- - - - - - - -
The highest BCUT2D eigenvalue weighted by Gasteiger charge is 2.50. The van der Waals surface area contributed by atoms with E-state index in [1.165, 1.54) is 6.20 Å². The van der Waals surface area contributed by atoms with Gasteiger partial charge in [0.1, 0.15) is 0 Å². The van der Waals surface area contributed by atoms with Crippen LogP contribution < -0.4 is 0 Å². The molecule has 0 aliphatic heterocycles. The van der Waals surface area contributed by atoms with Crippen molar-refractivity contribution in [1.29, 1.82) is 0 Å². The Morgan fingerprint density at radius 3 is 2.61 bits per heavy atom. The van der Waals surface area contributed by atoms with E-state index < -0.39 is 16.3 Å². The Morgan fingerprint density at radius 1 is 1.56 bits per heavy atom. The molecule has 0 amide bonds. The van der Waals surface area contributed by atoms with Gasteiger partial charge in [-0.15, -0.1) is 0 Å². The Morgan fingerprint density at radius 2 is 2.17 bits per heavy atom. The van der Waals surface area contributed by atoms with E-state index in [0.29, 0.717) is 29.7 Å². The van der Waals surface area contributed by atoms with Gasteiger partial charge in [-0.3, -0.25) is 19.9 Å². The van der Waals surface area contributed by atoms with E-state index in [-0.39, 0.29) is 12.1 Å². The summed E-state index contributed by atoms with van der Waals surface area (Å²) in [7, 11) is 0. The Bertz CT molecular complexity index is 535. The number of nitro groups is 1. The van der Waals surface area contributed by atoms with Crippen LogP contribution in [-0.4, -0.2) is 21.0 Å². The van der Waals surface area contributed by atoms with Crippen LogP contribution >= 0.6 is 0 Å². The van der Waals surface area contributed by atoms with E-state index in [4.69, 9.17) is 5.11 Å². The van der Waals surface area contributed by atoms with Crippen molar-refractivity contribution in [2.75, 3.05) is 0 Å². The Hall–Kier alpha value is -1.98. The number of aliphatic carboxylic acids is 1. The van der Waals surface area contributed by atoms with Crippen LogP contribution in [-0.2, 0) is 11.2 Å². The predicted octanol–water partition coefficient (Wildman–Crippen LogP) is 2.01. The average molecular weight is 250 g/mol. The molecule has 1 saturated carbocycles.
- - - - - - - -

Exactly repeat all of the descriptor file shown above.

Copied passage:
The highest BCUT2D eigenvalue weighted by Gasteiger charge is 2.50. The van der Waals surface area contributed by atoms with E-state index in [1.165, 1.54) is 6.20 Å². The van der Waals surface area contributed by atoms with Gasteiger partial charge in [0.1, 0.15) is 0 Å². The van der Waals surface area contributed by atoms with Crippen LogP contribution < -0.4 is 0 Å². The molecule has 0 aliphatic heterocycles. The van der Waals surface area contributed by atoms with Crippen molar-refractivity contribution in [1.29, 1.82) is 0 Å². The Morgan fingerprint density at radius 3 is 2.61 bits per heavy atom. The van der Waals surface area contributed by atoms with E-state index < -0.39 is 16.3 Å². The Morgan fingerprint density at radius 1 is 1.56 bits per heavy atom. The molecule has 0 amide bonds. The van der Waals surface area contributed by atoms with Gasteiger partial charge in [-0.15, -0.1) is 0 Å². The Morgan fingerprint density at radius 2 is 2.17 bits per heavy atom. The van der Waals surface area contributed by atoms with E-state index in [0.29, 0.717) is 29.7 Å². The van der Waals surface area contributed by atoms with Gasteiger partial charge in [-0.3, -0.25) is 19.9 Å². The van der Waals surface area contributed by atoms with E-state index in [-0.39, 0.29) is 12.1 Å². The summed E-state index contributed by atoms with van der Waals surface area (Å²) in [7, 11) is 0. The Bertz CT molecular complexity index is 535. The number of nitro groups is 1. The van der Waals surface area contributed by atoms with Crippen LogP contribution in [-0.4, -0.2) is 21.0 Å². The van der Waals surface area contributed by atoms with Crippen LogP contribution >= 0.6 is 0 Å². The van der Waals surface area contributed by atoms with E-state index in [4.69, 9.17) is 5.11 Å². The van der Waals surface area contributed by atoms with Crippen molar-refractivity contribution in [2.75, 3.05) is 0 Å². The Hall–Kier alpha value is -1.98. The number of aliphatic carboxylic acids is 1. The van der Waals surface area contributed by atoms with Crippen LogP contribution in [-0.2, 0) is 11.2 Å². The predicted octanol–water partition coefficient (Wildman–Crippen LogP) is 2.01. The average molecular weight is 250 g/mol. The molecule has 1 saturated carbocycles.